>

    Here are a few pics - thanks!
  • SuperTech
    SuperTech Member Posts: 1,792
    I would get rid of the flue damper, they tend to fail often and don't do much to help efficiency. Reliability is more important than efficiency. It also might be a good idea to consider a variable speed circulator pump especially if you have zoning. Also a microbubble resorber air eliminator is a great addition to any boiler.
    northernsoul
  • northernsoul
    northernsoul Member Posts: 134
    > @SuperTech said:
    > I would get rid of the flue damper, they tend to fail often and don't do much to help efficiency. Reliability is more important than efficiency. It also might be a good idea to consider a variable speed circulator pump especially if you have zoning. Also a microbubble resorber air eliminator is a great addition to any boiler.

    Thanks!!!- we don't have zoning- still the original piping and corto rads !
  • northernsoul
    northernsoul Member Posts: 134
    edited March 2018
    > @SuperTech said:
    > I would get rid of the flue damper, they tend to fail often and don't do much to help efficiency. Reliability is more important than efficiency. It also might be a good idea to consider a variable speed circulator pump especially if you have zoning. Also a microbubble resorber air eliminator is a great addition to any boiler.

    One other question - is the metal box on the right lower side the aquastat?

    It's a slant fin model galaxy GG100HXPED

    Thanks
  • Gordy
    Gordy Member Posts: 9,514
    It’s a low water cut off. It insures the system has sufficient water so the boiler will not fire with out water in it. Safety feature all boilers should have.
  • Gordy
    Gordy Member Posts: 9,514
    I wouldn’t get rid of the flue damper. Unless it fails. May never fail. Actually haven’t seen that many issues with them.
    Solid_Fuel_Man
  • Gordy
    Gordy Member Posts: 9,514
    I say add an air removal device, and leave it run. Use your extra time to research, save money, and have a plan for the future of your system. Think about how long you plan on living there also.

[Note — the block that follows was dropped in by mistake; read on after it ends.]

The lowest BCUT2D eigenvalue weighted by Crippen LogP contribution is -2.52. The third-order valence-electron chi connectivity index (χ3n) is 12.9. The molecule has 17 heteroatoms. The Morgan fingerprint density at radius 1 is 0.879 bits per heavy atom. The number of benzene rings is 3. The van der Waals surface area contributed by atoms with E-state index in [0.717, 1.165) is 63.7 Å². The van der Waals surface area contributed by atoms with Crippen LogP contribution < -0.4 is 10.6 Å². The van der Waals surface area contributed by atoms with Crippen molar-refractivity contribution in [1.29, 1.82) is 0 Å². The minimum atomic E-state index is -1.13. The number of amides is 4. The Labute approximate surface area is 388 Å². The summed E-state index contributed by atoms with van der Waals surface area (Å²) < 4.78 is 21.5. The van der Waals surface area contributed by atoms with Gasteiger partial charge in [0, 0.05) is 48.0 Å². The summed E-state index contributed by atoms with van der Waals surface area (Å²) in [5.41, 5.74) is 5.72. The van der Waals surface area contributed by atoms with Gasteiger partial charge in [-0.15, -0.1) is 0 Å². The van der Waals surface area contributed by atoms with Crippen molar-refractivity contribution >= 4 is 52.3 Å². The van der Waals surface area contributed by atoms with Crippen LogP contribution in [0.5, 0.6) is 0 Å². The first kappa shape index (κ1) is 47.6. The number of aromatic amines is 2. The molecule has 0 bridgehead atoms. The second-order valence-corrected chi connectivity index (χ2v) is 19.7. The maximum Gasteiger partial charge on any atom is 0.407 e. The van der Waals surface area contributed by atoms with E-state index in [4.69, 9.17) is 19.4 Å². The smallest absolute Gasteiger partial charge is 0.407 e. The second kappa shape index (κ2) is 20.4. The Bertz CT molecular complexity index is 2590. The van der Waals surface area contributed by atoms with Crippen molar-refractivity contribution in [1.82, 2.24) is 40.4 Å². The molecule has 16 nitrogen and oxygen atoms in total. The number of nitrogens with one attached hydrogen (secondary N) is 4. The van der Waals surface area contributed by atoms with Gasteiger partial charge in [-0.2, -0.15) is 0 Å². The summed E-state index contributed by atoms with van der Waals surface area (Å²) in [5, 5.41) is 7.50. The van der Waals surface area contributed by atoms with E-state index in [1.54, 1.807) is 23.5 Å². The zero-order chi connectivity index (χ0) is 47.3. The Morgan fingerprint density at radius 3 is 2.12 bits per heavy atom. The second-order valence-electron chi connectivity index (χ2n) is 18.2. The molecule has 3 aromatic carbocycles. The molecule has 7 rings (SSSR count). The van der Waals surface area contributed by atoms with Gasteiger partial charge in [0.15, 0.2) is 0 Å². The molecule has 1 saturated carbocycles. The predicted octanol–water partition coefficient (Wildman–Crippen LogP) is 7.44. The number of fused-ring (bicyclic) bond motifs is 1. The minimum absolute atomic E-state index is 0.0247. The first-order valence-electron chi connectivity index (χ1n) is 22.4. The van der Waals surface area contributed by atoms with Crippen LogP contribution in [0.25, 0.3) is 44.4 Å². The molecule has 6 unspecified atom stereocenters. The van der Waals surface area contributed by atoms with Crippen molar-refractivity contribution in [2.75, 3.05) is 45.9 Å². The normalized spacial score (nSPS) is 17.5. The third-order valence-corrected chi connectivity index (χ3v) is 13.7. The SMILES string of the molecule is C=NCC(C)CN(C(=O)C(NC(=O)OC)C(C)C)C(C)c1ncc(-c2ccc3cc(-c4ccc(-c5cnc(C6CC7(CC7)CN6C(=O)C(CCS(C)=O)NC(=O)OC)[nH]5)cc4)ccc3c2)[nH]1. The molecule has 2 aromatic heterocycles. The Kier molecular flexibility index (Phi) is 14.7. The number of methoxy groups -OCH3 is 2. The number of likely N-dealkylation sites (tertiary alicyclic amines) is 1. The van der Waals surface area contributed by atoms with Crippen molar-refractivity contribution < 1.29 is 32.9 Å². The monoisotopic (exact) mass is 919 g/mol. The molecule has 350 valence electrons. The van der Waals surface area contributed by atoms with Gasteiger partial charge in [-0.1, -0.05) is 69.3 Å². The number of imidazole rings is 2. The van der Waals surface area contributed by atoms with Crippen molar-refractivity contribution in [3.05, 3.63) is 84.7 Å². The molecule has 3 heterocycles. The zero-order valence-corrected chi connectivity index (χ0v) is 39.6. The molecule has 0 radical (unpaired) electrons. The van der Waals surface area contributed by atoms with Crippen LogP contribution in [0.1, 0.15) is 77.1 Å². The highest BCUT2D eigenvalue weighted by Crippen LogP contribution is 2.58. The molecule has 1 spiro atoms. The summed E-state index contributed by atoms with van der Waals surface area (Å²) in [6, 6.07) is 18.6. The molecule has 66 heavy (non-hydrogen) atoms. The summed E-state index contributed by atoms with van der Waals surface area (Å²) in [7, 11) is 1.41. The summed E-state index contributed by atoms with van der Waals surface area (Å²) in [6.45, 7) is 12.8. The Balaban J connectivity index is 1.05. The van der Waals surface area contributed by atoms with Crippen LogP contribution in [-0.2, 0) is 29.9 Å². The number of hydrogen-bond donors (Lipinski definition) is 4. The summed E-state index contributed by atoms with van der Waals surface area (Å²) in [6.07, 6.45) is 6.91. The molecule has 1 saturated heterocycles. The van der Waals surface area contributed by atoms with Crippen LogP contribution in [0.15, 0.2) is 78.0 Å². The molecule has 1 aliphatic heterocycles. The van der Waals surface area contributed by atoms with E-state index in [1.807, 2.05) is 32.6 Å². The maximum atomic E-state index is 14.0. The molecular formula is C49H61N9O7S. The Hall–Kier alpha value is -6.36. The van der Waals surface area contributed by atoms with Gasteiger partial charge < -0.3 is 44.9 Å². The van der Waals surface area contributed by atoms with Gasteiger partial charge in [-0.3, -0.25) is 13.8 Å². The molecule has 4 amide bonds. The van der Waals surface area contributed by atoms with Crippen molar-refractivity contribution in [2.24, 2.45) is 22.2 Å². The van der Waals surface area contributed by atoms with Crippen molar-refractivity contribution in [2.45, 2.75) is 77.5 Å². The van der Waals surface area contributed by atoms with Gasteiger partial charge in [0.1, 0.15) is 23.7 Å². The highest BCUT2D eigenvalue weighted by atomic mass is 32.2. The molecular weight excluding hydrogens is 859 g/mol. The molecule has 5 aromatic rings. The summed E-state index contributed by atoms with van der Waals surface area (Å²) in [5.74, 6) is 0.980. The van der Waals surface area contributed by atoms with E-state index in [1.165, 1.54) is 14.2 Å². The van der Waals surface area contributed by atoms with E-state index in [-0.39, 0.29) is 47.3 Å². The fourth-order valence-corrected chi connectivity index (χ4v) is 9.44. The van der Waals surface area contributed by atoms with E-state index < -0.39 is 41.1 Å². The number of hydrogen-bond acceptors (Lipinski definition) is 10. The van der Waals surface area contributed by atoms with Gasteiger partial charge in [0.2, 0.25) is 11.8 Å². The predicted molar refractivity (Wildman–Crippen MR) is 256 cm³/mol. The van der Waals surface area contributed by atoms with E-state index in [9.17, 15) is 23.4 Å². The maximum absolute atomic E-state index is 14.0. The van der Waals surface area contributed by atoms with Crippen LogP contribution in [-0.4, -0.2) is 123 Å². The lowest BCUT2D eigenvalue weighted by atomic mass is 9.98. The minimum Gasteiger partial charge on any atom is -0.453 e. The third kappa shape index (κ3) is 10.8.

Mod/con home run Rads to manifolds with trvs. Is a start.

    In 12 years who knows where hydronics, and heating boiler technology may be.


    If fuel prices become the thorn in your side then that could be a time to upgrade.
    bob eck
  • northernsoul
    northernsoul Member Posts: 134
    > @Gordy said:
    > It’s a low water cut off. It insures the system has sufficient water so the boiler will not fire with out water in it. Safety feature all boilers should have.
    >
    >

    > @Gordy said:
    > It’s a low water cut off. It insures the system has sufficient water so the boiler will not fire with out water in it. Safety feature all boilers should have.
    >
    >
    Sorry I meant the silver metal box in left bottom of the 1st picture. Wasn't sure if that was just the power line or an aquastst
  • SuperTech
    SuperTech Member Posts: 1,792
    That's just an electrical junction box. I didn't notice an aquastat in any of the pictures, it might be inside the boiler. The wires from the flue damper usually go to the aquastat.

    What do have to make domestic hot water?
  • northernsoul
    northernsoul Member Posts: 134
    > @SuperTech said:
    > That's just an electrical junction box. I didn't notice an aquastat in any of the pictures, it might be inside the boiler. The wires from the flue damper usually go to the aquastat.
    >
    > What do have to make domestic hot water?

    Separate gas fired hot water tank